Types of children’s crayons are being pulled from shelves and crayon imports from China have been halted, amid the detection of traces of asbestos.
It follows calls last week by the Asbestos Council of Victoria, headed by local anti-asbestos advocate Vicki Hamilton, for federal action following tests on samples from two different packets of crayons made in China and bought off the shelf in the Latrobe Valley.
The crayons, marketed with images of Mickey Mouse and the Disney movie ‘Frozen’, were found by a West Australian laboratory to contain fibres with an elemental composition indicative of types of asbestos.
On Friday, the Australian Competition and Consumer Commission counted these crayons among a group of six different packets found to contain traces of asbestos, placing an alert on its website.
Authorities are requesting that suppliers of those goods stop providing them and offer consumers a refund or exchange for a product without asbestos.
Ms Hamilton said while she was happy with a whole-of-government response, it did not go far enough.
“They need to do a total recall, that is the only way to know you’ve got them all,” she said.
Yesterday, the Latrobe Valley store where the ‘Frozen’ and ‘Mickey Mouse’ crayons were purchased appeared to have taken the products off the shelves.
On Thursday, stationery retailer Officeworks revealed it had removed all its crayons from stores while “rigorous testing” was carried out.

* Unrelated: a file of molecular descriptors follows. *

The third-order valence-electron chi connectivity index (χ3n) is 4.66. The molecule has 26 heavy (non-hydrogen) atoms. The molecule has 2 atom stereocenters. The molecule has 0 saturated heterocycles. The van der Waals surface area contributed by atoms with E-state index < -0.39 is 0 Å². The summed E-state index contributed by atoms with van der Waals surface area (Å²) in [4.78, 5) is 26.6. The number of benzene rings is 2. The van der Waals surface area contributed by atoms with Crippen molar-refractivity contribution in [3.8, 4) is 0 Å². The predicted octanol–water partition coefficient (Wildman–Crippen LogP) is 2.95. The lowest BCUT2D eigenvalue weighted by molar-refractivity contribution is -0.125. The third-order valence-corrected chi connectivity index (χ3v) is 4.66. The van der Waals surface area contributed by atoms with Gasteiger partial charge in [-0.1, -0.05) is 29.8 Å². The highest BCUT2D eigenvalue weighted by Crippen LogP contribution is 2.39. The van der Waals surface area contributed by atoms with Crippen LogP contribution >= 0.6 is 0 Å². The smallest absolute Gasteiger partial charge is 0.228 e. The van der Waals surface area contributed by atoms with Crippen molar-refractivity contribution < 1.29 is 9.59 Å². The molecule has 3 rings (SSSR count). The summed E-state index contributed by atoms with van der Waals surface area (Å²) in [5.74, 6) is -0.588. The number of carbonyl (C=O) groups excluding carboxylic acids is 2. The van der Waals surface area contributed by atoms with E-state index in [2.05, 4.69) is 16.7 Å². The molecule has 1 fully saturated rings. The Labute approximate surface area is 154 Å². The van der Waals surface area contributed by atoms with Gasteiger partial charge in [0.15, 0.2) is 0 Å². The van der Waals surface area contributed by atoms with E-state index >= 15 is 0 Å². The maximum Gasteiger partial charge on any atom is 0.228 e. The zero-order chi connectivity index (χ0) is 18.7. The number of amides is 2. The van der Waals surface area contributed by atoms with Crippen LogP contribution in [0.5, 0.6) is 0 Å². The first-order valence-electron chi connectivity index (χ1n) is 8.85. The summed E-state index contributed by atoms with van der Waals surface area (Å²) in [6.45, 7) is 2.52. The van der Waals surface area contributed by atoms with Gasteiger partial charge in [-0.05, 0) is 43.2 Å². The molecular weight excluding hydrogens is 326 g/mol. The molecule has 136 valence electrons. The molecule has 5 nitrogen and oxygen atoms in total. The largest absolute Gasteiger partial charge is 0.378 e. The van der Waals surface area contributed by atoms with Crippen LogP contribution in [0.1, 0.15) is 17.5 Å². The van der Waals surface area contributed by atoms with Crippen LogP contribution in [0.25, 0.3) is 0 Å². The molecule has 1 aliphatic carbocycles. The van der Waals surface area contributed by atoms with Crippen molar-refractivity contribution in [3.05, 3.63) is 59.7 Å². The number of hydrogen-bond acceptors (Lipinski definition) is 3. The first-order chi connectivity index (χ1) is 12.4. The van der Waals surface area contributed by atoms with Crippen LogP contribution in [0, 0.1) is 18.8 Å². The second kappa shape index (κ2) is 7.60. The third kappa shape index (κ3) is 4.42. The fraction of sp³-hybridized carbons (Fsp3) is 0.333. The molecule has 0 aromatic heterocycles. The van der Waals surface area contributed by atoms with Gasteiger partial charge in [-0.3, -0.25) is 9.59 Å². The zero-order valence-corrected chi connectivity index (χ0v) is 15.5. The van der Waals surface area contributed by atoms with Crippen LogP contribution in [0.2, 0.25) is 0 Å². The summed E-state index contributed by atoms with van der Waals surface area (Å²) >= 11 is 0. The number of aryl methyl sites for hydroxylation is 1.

The crayon brands it lists for sale on its website were not included among those brands that tested positive for asbestos.
The company said any customers with concerns could return crayons to stores.
The ACCC urged the public not to panic, saying it does not believe traces of asbestos present a safety risk to consumers because it is fixed within the crayon wax.
The Asbestos Safety and Eradication Agency said on its website studies had shown as a result of being bound in the crayon, asbestos fibres would not be released during normal use or as a result of ingestion.
“This is because the melting point of crayon wax is well above body temperature. Accordingly, these goods are considered to pose a very low risk to humans,” the agency’s website stated.
Ms Hamilton challenged this.
“Would they allow their children to have those crayons and put them in their mouths?” Ms Hamilton said.
“It beggars belief they can say that.”
Employment Minister Eric Abetz said on Friday, the Australian Border Force had decided to detain imports of crayons from China that may contain asbestos fibres, “until adequate assurance is provided that the products are free from asbestos”.
“The ABF will also continue to target high risk entities, including particular manufacturers and certain import and distribution companies, both overseas and in Australia,” Mr Abetz said.
The ACCC said concerned consumers should return or dispose of the crayons, either by placing the crayons in a sealed plastic bag or in their original packaging and return them to the supplier and ask for a refund or replacement; or taking the crayons to an authorised asbestos disposal facility, which can be found by searching on the Asbestos Safety and Eradication Agency website.
A WorkSafe spokesperson said the authority was working with other government agencies to ensure distributors removed the brands from sale and warning retail outlets that have bought the crayons they must be returned or disposed of appropriately.